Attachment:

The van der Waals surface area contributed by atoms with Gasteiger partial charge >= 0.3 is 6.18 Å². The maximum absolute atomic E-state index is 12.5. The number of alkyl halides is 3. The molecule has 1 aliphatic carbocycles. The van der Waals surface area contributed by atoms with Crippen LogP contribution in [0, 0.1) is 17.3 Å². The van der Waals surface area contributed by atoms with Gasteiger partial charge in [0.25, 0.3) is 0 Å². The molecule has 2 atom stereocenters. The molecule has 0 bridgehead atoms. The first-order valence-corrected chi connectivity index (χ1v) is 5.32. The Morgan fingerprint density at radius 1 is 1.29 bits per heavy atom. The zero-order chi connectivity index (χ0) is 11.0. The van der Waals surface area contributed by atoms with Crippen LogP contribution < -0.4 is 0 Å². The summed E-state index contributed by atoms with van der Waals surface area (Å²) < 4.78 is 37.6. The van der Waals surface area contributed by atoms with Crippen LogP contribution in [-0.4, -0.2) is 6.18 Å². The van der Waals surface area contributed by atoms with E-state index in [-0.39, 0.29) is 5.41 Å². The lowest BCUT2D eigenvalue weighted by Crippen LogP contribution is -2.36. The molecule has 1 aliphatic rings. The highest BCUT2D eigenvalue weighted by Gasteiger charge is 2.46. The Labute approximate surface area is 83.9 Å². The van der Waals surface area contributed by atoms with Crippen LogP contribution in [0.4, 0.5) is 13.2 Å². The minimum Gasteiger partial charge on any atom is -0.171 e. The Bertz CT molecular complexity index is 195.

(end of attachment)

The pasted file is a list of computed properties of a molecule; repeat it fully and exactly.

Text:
The van der Waals surface area contributed by atoms with Gasteiger partial charge >= 0.3 is 6.18 Å². The maximum absolute atomic E-state index is 12.5. The number of alkyl halides is 3. The molecule has 1 aliphatic carbocycles. The van der Waals surface area contributed by atoms with Crippen LogP contribution in [0, 0.1) is 17.3 Å². The van der Waals surface area contributed by atoms with Gasteiger partial charge in [0.25, 0.3) is 0 Å². The molecule has 2 atom stereocenters. The molecule has 0 bridgehead atoms. The first-order valence-corrected chi connectivity index (χ1v) is 5.32. The Morgan fingerprint density at radius 1 is 1.29 bits per heavy atom. The zero-order chi connectivity index (χ0) is 11.0. The van der Waals surface area contributed by atoms with Crippen LogP contribution < -0.4 is 0 Å². The summed E-state index contributed by atoms with van der Waals surface area (Å²) < 4.78 is 37.6. The van der Waals surface area contributed by atoms with Crippen LogP contribution in [-0.4, -0.2) is 6.18 Å². The van der Waals surface area contributed by atoms with E-state index in [-0.39, 0.29) is 5.41 Å². The lowest BCUT2D eigenvalue weighted by Crippen LogP contribution is -2.36. The molecule has 1 aliphatic rings. The highest BCUT2D eigenvalue weighted by Gasteiger charge is 2.46. The Labute approximate surface area is 83.9 Å². The van der Waals surface area contributed by atoms with Crippen LogP contribution in [0.4, 0.5) is 13.2 Å². The minimum Gasteiger partial charge on any atom is -0.171 e. The Bertz CT molecular complexity index is 195.